Add "Received:" header to email msg in correct position?

G

Grant Edwards

I'm working on a Python app that receives an e-mail message via SMTP,
does some trivial processing on it, and forwards it to another SMTP
server.

I'd like to do the polite thing and add a "Received:" header, but I
can't figure out how to get Python's email module to add it in the
correct place. It always ends up at the "bottom" of the headers below
From: To: etc. It's supposed to go at the above all the Received:
headers that where there when I received it.
 
E

Ethan Furman

I'm working on a Python app that receives an e-mail message via SMTP,
does some trivial processing on it, and forwards it to another SMTP
server.

I'd like to do the polite thing and add a "Received:" header, but I
can't figure out how to get Python's email module to add it in the
correct place. It always ends up at the "bottom" of the headers below
From: To: etc. It's supposed to go at the above all the Received:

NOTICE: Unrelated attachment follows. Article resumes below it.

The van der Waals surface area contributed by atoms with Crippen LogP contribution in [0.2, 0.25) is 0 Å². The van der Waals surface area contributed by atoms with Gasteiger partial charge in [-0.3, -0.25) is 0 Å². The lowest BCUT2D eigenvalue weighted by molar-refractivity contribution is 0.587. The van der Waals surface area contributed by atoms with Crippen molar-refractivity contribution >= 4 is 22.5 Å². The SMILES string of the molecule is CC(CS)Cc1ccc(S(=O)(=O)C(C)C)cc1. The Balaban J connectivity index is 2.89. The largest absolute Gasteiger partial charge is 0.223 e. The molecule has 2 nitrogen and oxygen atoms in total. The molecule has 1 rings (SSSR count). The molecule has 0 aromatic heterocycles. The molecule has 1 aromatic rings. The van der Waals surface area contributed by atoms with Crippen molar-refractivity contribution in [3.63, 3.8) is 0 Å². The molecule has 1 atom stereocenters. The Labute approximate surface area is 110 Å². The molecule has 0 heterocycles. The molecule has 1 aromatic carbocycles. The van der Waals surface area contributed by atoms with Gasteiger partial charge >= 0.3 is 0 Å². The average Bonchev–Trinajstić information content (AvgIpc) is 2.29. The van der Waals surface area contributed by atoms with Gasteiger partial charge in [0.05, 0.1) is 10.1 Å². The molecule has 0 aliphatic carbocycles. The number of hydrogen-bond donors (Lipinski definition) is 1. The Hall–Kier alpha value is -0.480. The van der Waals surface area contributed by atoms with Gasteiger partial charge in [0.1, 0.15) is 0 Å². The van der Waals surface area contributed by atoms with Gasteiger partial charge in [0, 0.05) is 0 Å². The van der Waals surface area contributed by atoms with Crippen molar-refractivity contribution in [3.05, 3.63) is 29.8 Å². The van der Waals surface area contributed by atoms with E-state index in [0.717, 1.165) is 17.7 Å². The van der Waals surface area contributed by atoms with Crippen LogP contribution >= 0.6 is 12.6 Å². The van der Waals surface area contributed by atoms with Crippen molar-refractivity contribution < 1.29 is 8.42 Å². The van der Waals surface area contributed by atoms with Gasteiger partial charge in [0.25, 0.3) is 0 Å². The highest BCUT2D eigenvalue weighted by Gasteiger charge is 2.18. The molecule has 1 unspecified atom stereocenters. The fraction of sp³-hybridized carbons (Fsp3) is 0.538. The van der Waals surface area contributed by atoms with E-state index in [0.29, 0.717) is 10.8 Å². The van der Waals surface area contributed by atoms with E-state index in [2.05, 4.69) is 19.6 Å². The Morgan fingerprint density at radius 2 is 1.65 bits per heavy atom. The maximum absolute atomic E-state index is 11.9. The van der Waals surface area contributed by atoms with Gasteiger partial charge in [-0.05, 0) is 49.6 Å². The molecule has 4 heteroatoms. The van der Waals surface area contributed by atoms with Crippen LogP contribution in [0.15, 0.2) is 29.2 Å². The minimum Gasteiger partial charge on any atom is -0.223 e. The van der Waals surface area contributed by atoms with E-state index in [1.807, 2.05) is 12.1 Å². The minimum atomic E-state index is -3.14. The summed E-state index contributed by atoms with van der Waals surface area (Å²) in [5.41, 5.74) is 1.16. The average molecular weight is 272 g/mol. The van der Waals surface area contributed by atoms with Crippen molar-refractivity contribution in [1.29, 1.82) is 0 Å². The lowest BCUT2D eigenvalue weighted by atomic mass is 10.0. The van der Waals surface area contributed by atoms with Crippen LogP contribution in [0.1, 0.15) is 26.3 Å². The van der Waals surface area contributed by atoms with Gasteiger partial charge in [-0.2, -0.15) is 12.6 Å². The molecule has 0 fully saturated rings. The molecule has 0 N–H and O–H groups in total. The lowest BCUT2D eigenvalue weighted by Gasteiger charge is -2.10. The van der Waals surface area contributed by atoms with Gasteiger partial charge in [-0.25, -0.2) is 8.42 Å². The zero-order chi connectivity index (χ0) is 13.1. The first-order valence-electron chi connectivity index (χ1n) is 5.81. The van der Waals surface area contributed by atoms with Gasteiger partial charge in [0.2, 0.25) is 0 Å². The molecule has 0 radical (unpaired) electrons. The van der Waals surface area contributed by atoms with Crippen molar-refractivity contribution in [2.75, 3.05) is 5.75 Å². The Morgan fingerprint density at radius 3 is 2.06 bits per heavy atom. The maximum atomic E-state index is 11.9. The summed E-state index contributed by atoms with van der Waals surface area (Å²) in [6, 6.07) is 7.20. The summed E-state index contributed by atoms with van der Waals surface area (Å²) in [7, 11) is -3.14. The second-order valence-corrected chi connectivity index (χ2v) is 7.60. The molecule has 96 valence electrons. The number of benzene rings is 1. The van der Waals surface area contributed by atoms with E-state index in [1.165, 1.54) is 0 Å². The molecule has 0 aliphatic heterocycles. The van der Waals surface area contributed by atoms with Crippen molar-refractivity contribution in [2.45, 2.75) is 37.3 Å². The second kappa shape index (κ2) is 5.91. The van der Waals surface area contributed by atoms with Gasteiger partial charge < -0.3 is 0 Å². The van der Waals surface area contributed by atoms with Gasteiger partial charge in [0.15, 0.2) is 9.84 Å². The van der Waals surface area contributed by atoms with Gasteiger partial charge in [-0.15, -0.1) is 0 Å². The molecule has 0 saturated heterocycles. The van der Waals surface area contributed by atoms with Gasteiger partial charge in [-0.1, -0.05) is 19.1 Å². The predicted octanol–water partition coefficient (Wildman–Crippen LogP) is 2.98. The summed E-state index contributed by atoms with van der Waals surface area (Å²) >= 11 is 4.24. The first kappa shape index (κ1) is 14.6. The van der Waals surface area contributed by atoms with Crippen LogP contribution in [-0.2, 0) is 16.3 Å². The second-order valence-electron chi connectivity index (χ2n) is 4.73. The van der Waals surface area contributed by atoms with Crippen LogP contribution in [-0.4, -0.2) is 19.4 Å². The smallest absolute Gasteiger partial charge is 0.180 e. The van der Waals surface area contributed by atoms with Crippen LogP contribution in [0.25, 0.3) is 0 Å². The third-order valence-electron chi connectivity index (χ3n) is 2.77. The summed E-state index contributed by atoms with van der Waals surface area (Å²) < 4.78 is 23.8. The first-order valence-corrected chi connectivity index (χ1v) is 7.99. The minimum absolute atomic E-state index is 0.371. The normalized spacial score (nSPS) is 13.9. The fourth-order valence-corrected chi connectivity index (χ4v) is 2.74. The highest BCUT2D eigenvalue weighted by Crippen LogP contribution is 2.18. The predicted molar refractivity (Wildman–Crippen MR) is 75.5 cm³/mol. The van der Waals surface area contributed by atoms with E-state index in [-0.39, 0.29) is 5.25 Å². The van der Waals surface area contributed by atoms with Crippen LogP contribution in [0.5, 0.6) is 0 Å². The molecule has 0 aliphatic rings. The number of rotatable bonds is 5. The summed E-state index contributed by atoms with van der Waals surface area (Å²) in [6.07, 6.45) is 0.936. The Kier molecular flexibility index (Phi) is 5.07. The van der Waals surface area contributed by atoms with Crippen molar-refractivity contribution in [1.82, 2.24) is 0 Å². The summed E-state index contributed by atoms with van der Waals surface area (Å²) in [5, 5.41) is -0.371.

headers that where there when I received it.

I don't know that it matters, but which Python version?
 
G

Grant Edwards

On 05/05/2014 12:51 PM, Grant Edwards wrote:
[...]
I'd like to do the polite thing and add a "Received:" header, but I
can't figure out how to get Python's email module to add it in the
correct place. It always ends up at the "bottom" of the headers below
From: To: etc. It's supposed to go at the above all the Received:
headers that where there when I received it.

I don't know that it matters, but which Python version?

Sorry, should have mentioned it: 2.7.5
 
T

Tim Chase

Sorry, should have mentioned it: 2.7.5

Looking at the stdlib source, it doesn't look like there's an easy
way to specify where it gets inserted. However, the source to
email.message.Message.add_header() is all of 9 lines of code, so it
wouldn't be too hard to subclass Message and twiddle self._headers as
you would any other list (i.e., using .insert() to specify an index).

It might look something like

class MyMessage(email.message.Message):
def insert_header(self, index, _name, _value, **_params):
parts = []
for k, v in _params.items():
if v is None:
parts.append(k.replace('_', '-'))
else: